Photo Essay: Crude Reflections from the Amazon

After enduring years of toxic dumping and rising cancer rates, indigenous Ecuadorians took oil giant Chevron to court to fight for the life of the rainforest—and its people.
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Chevron photo by Lou Dematteis 19

A member of the Ecuadorian Special Forces keeps an eye on Huaorani women before the start of a march against Chevron (formerly Texaco) in Lago Agrio.

Photo by Lou Dematteis.

I first traveled to Ecuador’s northern Amazon region in 1993 to investigate reports of extensive environmental contamination and damage from years of oil development, and to photograph its consequences.

I had been working as a photojournalist in Latin America for over a decade, spending much of that time covering the wars that raged throughout Central America. What I found in Ecuador was not a shooting war, but a war nonetheless—a war on the environment.

I visited old Texaco (now Chevron) oil well sites and saw toxic wastewater being dumped into open-air pits filled with crude oil. It looked like infected sores on the floor of the rainforest. This was one of the results of Texaco’s decision to dump oil waste into the environment instead of re-injecting it back deep into the earth.

Crude Reflections book cover

Crude Reflections: Oil, Ruin, and Resistance in the Amazon Rainforest
by Lou Dematteis
City Lights Publishers, 2008, $24.95, 128 pages.

Even though Texaco left Ecuador in 1992, the dumping continued at its old wells and facilities. To make matters worse, many pits were set on fire in order to burn away the waste crude, a practice started by Texaco. The scene looked like something out of Dante’s Inferno.

During my trip, I spoke with a doctor at Ecuador’s Ministry of Health. He believed the region was sitting on a time bomb as a result of the toxic waste contamination. He said it would take ten years or so for cancers and other health problems to fully manifest themselves, but once they did, the result would be an epidemic of serious and fatal health conditions.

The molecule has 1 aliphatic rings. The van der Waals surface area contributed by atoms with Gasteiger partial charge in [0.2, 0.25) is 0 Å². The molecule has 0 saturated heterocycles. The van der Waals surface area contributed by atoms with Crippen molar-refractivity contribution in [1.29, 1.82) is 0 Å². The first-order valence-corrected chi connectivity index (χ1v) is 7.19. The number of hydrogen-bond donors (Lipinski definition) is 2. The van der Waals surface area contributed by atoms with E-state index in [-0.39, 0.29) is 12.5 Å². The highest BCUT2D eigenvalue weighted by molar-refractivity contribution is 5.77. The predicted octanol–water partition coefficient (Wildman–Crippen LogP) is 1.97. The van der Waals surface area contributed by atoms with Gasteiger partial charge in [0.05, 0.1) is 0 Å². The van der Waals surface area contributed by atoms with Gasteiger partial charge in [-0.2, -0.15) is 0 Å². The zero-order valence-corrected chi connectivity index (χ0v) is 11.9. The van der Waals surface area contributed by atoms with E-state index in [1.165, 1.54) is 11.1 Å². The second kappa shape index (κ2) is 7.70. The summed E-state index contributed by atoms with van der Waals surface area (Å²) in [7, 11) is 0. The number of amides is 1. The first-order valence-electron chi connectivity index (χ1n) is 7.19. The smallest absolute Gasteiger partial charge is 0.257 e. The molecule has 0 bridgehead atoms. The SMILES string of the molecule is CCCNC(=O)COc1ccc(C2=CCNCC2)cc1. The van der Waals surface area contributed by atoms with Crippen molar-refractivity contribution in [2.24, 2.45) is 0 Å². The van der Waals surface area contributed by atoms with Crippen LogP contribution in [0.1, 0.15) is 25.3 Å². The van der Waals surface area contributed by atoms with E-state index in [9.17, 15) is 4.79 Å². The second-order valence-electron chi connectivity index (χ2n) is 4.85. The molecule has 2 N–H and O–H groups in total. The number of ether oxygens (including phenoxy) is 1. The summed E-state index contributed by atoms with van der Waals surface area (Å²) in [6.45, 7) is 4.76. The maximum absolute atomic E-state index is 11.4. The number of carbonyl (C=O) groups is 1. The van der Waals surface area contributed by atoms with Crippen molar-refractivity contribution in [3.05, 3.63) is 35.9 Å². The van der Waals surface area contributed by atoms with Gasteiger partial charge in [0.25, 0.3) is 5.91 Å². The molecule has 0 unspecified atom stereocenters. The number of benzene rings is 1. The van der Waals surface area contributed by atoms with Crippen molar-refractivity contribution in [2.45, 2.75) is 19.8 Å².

When I returned to the northern Amazon in 2003 to cover the opening of the trial against Chevron, I found that the time bomb had exploded. Everywhere I turned, I encountered people who were living with the impacts of this ecological tragedy. Returning again in 2004 for the start of judicial inspections of old Texaco wells and waste sites, I stayed on after my initial assignment to photograph some of those affected by the contamination.

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One of the first people I photographed was Angel Toala, who had been an activist with Amazon Defense front, a grassroots organization dedicated to environmental justice in the area where Texaco operated. Angel was dying from stomach cancer and was so weak he couldn’t speak. His wife spoke for him (her testimony is in my book). I found out later that Angel died the day after I took his photo.

Since Angel’s death, I have continued to visit the Amazon, to tell the stories not only of people like him who have suffered greatly, but of the brave men and women who are fighting for environmental justice, and also of the movements to protect and preserve the Ecuadorian rainforest.


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